As pointed out above, the thin layer of HMAPM can be made up of any material which can, at room temperature, absorb most or substantially all of the microwaves directed at it and generate heat. It includes powdered material having a high percentage by weight of carbon, such as carbon, graphite, carbon black, SiC and coal. Where the thin layer was provided in the form of a paste for the examples described below, the paste was made from graphite and water with an initial pH between about 10-10.5. The paste was applied uniformly on the ceramic container, either a tube or a crucible, which can be made of a microwave transmitting material such as silica, alumina, zirconia, or mullite. The optimum thickness of the thin layer of carbon to be used is determined empirically, depending on the size and shape of the article being heated and the size and shape of the container which is coated. The paste was actually applied to the outside surface of the container so it would not contaminate the article being heated when the graphite in the paste heated to a temperature at which it oxidized. If, due to the nature of the process or the material of the article being heated, the article is not contaminated by oxidation of the paste, the paste could be placed on the inside of the container. After the coating was applied to the ceramic container, it was allowed to dry in an oven at about 100° C. for about 10 minutes. It will be obvious to those skilled in the art that any suitable HMAPM could be used for the paste, a liquid other than water could be used to make the paste and the coating could be dried using any convenient process.
Powdered metal articles can be rapidly and efficiently sintered using the thin HMAPM layer according to the method of this invention.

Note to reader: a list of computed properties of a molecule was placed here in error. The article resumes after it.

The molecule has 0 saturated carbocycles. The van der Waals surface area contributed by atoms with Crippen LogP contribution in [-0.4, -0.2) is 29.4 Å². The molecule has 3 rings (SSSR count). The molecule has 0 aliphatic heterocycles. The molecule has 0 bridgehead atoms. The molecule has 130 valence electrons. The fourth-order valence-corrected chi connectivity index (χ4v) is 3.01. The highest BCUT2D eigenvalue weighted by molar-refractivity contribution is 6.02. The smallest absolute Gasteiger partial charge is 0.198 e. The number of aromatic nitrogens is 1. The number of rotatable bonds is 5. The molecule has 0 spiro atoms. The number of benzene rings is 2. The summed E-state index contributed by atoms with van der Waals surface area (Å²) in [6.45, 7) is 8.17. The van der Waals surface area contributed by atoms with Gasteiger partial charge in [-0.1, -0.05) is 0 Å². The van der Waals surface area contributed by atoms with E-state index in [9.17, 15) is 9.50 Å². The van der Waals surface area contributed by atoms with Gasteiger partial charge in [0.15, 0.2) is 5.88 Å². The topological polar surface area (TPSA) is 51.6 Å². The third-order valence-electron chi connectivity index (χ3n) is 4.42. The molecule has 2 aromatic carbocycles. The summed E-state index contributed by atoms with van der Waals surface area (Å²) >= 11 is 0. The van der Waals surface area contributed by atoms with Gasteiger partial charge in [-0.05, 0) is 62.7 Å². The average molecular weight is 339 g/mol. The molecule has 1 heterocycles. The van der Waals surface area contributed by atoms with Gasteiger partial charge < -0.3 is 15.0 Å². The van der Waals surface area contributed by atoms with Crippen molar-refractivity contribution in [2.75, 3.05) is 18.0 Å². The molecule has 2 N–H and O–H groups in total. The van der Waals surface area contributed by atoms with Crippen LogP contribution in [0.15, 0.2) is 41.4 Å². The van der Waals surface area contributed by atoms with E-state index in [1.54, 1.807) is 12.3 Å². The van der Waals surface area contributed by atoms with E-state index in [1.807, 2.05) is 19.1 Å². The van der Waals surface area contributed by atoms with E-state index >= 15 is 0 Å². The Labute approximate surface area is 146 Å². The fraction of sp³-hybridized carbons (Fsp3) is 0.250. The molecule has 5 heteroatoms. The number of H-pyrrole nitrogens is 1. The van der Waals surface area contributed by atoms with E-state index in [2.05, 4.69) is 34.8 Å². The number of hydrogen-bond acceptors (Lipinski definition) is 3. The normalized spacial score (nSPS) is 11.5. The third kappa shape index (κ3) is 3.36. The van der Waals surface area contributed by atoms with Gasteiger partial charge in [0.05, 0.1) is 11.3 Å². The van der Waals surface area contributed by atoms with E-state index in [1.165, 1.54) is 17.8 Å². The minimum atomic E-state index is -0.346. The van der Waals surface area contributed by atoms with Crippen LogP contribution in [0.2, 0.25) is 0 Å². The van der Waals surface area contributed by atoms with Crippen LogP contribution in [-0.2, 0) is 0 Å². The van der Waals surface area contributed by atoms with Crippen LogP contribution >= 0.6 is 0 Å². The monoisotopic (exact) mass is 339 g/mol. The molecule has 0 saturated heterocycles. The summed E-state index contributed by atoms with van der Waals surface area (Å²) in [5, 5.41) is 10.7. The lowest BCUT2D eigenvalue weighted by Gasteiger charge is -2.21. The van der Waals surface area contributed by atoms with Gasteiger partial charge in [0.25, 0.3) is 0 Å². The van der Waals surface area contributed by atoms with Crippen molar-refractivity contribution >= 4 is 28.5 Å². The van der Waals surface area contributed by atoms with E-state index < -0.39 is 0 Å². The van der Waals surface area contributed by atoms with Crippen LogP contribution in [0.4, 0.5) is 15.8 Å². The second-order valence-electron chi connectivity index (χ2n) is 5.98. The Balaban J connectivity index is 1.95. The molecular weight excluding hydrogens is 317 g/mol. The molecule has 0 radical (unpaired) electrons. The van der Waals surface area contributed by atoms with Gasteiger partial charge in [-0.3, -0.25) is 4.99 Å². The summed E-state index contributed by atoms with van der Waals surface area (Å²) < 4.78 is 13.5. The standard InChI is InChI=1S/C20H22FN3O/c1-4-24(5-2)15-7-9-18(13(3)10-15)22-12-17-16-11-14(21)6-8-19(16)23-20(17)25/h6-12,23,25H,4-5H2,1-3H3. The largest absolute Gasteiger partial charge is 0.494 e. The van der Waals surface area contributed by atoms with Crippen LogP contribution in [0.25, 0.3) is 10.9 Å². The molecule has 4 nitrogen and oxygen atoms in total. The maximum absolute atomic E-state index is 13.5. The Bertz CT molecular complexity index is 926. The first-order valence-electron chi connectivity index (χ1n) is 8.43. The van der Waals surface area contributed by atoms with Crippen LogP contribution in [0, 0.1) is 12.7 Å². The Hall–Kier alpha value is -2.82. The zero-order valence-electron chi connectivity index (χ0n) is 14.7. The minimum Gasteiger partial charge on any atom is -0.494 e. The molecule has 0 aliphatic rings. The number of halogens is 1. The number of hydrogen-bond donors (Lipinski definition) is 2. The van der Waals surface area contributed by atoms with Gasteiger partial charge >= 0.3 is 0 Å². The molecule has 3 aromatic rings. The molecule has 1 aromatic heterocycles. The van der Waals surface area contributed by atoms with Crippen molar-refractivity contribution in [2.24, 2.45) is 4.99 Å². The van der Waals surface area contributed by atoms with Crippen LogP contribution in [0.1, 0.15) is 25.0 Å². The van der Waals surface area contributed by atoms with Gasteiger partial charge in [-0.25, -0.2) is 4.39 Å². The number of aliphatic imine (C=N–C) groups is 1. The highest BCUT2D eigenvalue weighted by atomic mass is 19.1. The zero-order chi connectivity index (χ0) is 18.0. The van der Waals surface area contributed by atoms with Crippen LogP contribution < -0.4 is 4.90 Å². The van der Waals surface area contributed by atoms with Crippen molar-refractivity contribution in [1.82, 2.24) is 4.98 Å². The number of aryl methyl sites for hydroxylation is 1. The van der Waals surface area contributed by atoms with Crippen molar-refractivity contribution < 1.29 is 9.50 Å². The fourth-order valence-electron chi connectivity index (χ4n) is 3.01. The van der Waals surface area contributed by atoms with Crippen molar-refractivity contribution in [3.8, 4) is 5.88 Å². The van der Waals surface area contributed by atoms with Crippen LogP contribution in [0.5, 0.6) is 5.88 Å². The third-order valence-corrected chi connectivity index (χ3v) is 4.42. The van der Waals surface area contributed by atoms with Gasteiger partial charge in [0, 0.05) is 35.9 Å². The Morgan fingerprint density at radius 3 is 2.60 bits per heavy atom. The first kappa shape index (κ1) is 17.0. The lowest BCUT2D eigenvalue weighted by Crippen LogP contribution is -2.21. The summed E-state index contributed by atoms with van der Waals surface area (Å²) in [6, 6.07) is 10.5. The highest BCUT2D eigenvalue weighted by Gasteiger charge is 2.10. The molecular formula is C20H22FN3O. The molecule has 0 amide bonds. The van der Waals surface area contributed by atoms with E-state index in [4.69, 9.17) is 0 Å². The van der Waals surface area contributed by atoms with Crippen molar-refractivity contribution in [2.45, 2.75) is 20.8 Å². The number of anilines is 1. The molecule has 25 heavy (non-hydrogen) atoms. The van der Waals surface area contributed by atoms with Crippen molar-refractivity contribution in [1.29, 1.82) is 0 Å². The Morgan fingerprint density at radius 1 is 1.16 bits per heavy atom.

As shown in FIG. 2, a graphite paste was applied to the outside surface of the cylinder 31 to form a graphite layer 34. A green powdered metal article 29 for each process cycle was chosen from material samples of steel compositions FC208: Fe+Cu (2 wt %)+C (0.8 wt %) and FN208: Fe+N: (2 wt %)+C (0.8 wt %) having a weight of about 20 g. The samples were heated for about 6 hours at 500° C. to completely remove the binder from the samples. Each sample chosen as an article 29 to be sintered was placed inside the graphite coated ceramic cylinder 31 which was in turn placed in the larger ceramic cylinder 26 in a microwave cavity. Microwave processing cycles were carried out both in flowing argon or a forming gas (95% N2+5% H2 mixture) ambient having a dew point of −60° C. Following the application of microwaves within the cavity 24, the temperature at the article 29 was raised to 1140° C. and held for 20 minutes. The oven 22 was then switched off and the article 29 was allowed to cool and was evaluated. The sintered density of the sample was 97% theoretical. A similar powdered metal sample was sintered at 1140° C. in the microwave oven 22, in a similar manner, using SiC rods as susceptors rather than the graphite coating. As shown in FIG. 3 SiC rods were located at equal intervals around the center of the tube 26. The sample 29 was placed in a container 31 a which is an alumina boat that was then located at the center of the microwave oven. Microwave processing was then carried out in an atmosphere as indicated, above. FIG. 4 shows a comparison of the time-temperature profiles for the microwave sintering of representative powdered steel metal specimens when SiC rods and when the graphite coatings applied according to this invention were used as secondary heaters in the microwave field. It is evident that in the method of this invention, which used graphite as the thin layer of HMAPM on the cylinder container, the whole process was over in about half of the time normally used in a typical, conventional microwave method using SiC rods as susceptors.